The high priest then stood up and said to Jesus, “Don’t You have an answer to what these men are testifying against You?” But Jesus kept silent. Then the high priest said to Him, “By the living God I place you under oath: tell us if You are the Messiah, the Son of God!”

“You have said it,” Jesus told him. “But I tell you, in the future you will see the Son of Man seated at the right hand of the Power and coming on the clouds of heaven.”

Then the high priest tore his robes and said, “He has blasphemed! Why do we still need witnesses? Look, now you’ve heard the blasphemy!

Now Jesus stood before the governor. “Are You the King of the Jews?” the governor asked Him.

Jesus answered, “You have said it.”

The phrase “You have said it.” is an affirmation of oath, meaning “That is true.”

I have heard two testimonies this week from ordinary people – one local and one from the other side of the world. Both witnessed seeing Jesus in a dream or vision confirming to them that He is the Messiah, the Son of God. “You have said it,” they said.

In Jesus’ Words: The Judas Kiss and Jesus’ Reaction (Matthew 26:50-56)

“Friend,” Jesus asked Judas, “why have you come?”

The Greek word used here for friend means “comrade” – a person who shares your activities, occupation or political group, such as a work associate.  Jesus did not call Judas a close friend.

Jesus always addresses our heart:  Why have you come?

“The chief priests and elders arrested Jesus, and then one of those with Jesus drew his sword and struck the high priest’s slave and cut off his ear.”

The writings of John identify this person as Peter and the slave as Malchus.  The writings of Luke also mention that Jesus heals the slaves ear.  These were specific, eye-witness accounts.

Then Jesus told him, “Put your sword back in place because all who take up a sword will perish by a sword. Or do you think that I cannot call on My Father, and He will provide Me at once with more than 12 legions of angels? How, then, would the Scriptures be fulfilled that say it must happen this way?”

Jesus shows he was still in control of the situation.  He did not panic.  A false preacher would have lacked control.

One legion is 6,000 soldiers, and 12 legions would be 72,000 angels.  2 Kings 19:35 tells of a single angel who killed more than 185,000 men in one night.  Can you imagine the impact 72,000 angels would have?

At that time Jesus said to the crowds, “Have you come out with swords and clubs, as if I were a criminal, to capture Me? Every day I used to sit, teaching in the temple complex, and you didn’t arrest Me. But all this has happened so that the prophetic Scriptures would be fulfilled.” Then all the disciples deserted Him and ran away.


One of the best defenses for Christ is that none of the disciples or writers of the gospels painted a rosy picture of themselves.  Instead, they told that they were cowards and ran away.  Yet, after Jesus’ resurrection, these same young men became the most brave of men to tell the truth, even to the point of their own tortured deaths. Our own actions as human beings can be very telling.  A fake or lying person would not admit in writing that they had run away from the one they were claiming to be Messiah.  No, only one telling the truth would admit to that.

In Jesus’ Words: A place called Gethsemane (Matthew 26:36-46)

Have you ever had your life change in an instant?  One minute you’re having a nice dinner, making plans and talking about the future, and the next.. it all changes, and quickly.  It’s that moment of epiphany when we suddenly realize we’re not in control of everything after all.  Sometimes it leads to confusion, and you’re tired, and you just can’t believe what is happening, but it is.  There is an event recorded in all four gospels that is like this.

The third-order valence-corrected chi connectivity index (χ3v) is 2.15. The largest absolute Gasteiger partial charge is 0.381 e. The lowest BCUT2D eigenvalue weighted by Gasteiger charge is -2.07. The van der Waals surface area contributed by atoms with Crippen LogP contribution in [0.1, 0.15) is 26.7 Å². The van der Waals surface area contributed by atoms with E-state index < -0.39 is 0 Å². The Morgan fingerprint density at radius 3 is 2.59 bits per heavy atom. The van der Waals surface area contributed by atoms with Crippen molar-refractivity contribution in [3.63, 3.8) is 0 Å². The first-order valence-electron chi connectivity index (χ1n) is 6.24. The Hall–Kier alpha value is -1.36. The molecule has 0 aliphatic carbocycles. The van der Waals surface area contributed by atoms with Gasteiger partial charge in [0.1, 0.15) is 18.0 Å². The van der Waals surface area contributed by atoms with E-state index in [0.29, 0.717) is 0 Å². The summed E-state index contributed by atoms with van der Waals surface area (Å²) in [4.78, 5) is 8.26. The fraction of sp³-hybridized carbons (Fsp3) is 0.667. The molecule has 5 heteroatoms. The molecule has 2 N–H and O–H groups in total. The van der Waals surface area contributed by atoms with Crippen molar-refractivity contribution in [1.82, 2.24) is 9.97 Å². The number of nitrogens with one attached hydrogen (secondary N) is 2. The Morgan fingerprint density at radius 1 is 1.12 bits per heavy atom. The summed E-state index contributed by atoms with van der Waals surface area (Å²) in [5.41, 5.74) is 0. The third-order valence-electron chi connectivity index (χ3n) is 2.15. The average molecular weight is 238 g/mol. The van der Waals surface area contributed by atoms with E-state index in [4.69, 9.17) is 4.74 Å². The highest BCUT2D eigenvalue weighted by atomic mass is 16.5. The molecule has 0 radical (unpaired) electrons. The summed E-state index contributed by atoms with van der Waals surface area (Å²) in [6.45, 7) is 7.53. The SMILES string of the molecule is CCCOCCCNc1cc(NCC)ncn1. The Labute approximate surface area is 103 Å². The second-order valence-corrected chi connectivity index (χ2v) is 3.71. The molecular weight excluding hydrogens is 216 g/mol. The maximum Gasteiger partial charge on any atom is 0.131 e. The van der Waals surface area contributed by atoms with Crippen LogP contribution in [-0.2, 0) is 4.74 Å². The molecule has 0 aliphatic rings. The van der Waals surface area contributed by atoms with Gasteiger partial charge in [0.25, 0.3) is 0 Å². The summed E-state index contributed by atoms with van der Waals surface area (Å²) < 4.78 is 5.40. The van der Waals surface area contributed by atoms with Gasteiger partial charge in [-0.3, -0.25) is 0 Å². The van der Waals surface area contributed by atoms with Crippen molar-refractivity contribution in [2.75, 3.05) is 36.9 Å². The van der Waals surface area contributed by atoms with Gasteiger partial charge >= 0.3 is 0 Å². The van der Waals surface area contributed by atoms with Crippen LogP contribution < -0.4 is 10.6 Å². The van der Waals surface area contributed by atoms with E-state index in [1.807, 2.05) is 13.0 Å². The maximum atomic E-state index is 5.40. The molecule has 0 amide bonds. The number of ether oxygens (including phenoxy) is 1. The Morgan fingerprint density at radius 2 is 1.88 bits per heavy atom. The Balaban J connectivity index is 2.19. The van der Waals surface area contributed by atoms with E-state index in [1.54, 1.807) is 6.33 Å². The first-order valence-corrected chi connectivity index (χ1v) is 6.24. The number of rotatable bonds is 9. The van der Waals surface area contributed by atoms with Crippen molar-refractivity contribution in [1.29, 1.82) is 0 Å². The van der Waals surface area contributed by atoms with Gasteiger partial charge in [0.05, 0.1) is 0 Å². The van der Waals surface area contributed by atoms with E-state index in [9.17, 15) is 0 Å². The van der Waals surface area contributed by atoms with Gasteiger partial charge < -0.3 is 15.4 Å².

Gethsemane was a garden in the Mount of Olives, east of Jerusalem.  It was known for its olive trees and there are still many olive trees there today.  It is also where Jesus often went to pray, but on this one particular night Jesus was visibly upset.  His disciples didn’t know what to think when they saw him overcome with grief and emotion.  Usually Jesus is comforting them, and now Jesus is asking them to pray.  Did they know this would be the last night they would spend with Jesus before he was crucified?  They had just finished a nice meal in the Upper Room.

Jesus’ extreme emotion in the Garden was not one of weakness, but of humanity and humility.  The result of his coming into this world thirty-three years earlier has now culminated.  He would be leaving his disciples alone, knowing what they would face in the coming days and years.  Jesus knew what he was about to face as well.  It was not just a physical pain and death, but the weight of the world’s sin bearing down on Him.

Yet, after a time of intense prayer and agony in the Garden, Jesus seems to emerge even stronger and in a take-charge way.  He tells his disciples, “Are you still sleeping?  Get up, let’s go!”

Even in our deepest agonizing times, Jesus tells us the same.  He went through it, and He is also saying to us, “Get up, let’s go!”

~ Prayer in the Garden  Matthew 26:36-46 ~

Then Jesus came with them to a place called Gethsemane, and He told the disciples, “Sit here while I go over there and pray.”  Taking along Peter and the two sons of Zebedee, He began to be sorrowful and deeply distressed. Then He said to them, “My soul is swallowed up in sorrow —to the point of death. Remain here and stay awake with Me.” Going a little farther, He fell facedown and prayed, “My Father! If it is possible, let this cup pass from Me. Yet not as I will, but as You will.”Then He came to the disciples and found them sleeping. He asked Peter, “So, couldn’t you stay awake with Me one hour? Stay awake and pray, so that you won’t enter into temptation. The spirit is willing, but the flesh is weak.”

Again, a second time, He went away and prayed, “My Father, if this cannot pass unless I drink it, Your will be done.” And He came again and found them sleeping, because they could not keep their eyes open.

After leaving them, He went away again and prayed a third time, saying the same thing once more. 

Then He came to the disciples and said to them, “Are you still sleeping and resting? Look, the time is near. The Son of Man is being betrayed into the hands of sinners. Get up; let’s go! See, My betrayer is near.”